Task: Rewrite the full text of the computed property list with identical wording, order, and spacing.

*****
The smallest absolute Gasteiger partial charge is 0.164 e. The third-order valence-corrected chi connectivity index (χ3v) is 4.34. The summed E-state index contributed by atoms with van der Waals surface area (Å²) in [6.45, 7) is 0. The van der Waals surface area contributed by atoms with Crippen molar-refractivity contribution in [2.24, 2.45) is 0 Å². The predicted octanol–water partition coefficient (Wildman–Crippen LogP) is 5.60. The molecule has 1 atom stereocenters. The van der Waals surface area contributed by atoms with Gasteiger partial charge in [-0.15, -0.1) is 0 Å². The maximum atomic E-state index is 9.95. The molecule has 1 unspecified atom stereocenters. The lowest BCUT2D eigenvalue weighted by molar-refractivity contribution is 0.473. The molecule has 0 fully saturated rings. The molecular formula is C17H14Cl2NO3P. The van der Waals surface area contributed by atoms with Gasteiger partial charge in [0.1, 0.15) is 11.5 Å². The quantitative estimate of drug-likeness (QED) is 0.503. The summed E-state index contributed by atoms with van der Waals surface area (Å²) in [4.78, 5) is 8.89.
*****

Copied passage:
The smallest absolute Gasteiger partial charge is 0.164 e. The third-order valence-corrected chi connectivity index (χ3v) is 4.34. The summed E-state index contributed by atoms with van der Waals surface area (Å²) in [6.45, 7) is 0. The van der Waals surface area contributed by atoms with Crippen molar-refractivity contribution in [2.24, 2.45) is 0 Å². The predicted octanol–water partition coefficient (Wildman–Crippen LogP) is 5.60. The molecule has 1 atom stereocenters. The van der Waals surface area contributed by atoms with Gasteiger partial charge in [-0.15, -0.1) is 0 Å². The maximum atomic E-state index is 9.95. The molecule has 1 unspecified atom stereocenters. The lowest BCUT2D eigenvalue weighted by molar-refractivity contribution is 0.473. The molecule has 0 fully saturated rings. The molecular formula is C17H14Cl2NO3P. The van der Waals surface area contributed by atoms with Gasteiger partial charge in [0.1, 0.15) is 11.5 Å². The quantitative estimate of drug-likeness (QED) is 0.503. The summed E-state index contributed by atoms with van der Waals surface area (Å²) in [4.78, 5) is 8.89.